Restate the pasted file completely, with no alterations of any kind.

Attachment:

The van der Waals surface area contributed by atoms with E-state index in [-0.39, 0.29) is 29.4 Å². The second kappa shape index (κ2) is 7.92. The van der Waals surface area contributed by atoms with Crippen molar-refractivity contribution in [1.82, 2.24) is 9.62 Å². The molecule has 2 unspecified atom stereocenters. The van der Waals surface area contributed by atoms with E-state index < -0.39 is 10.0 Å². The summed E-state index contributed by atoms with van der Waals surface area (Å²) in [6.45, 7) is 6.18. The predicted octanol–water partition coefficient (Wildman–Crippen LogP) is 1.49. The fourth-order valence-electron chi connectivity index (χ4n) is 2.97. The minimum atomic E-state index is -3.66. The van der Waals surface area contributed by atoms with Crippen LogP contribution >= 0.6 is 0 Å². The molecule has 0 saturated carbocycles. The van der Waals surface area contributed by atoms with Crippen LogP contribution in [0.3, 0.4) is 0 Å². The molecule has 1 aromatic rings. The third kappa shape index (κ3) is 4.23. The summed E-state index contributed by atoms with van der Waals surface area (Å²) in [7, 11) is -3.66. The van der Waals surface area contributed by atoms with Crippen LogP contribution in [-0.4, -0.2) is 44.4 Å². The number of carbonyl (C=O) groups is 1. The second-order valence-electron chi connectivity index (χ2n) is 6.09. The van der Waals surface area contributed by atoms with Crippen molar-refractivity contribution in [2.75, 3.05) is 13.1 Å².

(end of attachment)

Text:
The van der Waals surface area contributed by atoms with E-state index in [-0.39, 0.29) is 29.4 Å². The second kappa shape index (κ2) is 7.92. The van der Waals surface area contributed by atoms with Crippen molar-refractivity contribution in [1.82, 2.24) is 9.62 Å². The molecule has 2 unspecified atom stereocenters. The van der Waals surface area contributed by atoms with E-state index < -0.39 is 10.0 Å². The summed E-state index contributed by atoms with van der Waals surface area (Å²) in [6.45, 7) is 6.18. The predicted octanol–water partition coefficient (Wildman–Crippen LogP) is 1.49. The fourth-order valence-electron chi connectivity index (χ4n) is 2.97. The minimum atomic E-state index is -3.66. The van der Waals surface area contributed by atoms with Crippen LogP contribution >= 0.6 is 0 Å². The molecule has 0 saturated carbocycles. The van der Waals surface area contributed by atoms with Crippen LogP contribution in [0.3, 0.4) is 0 Å². The molecule has 1 aromatic rings. The third kappa shape index (κ3) is 4.23. The summed E-state index contributed by atoms with van der Waals surface area (Å²) in [7, 11) is -3.66. The van der Waals surface area contributed by atoms with Crippen LogP contribution in [-0.4, -0.2) is 44.4 Å². The number of carbonyl (C=O) groups is 1. The second-order valence-electron chi connectivity index (χ2n) is 6.09. The van der Waals surface area contributed by atoms with Crippen molar-refractivity contribution in [2.75, 3.05) is 13.1 Å².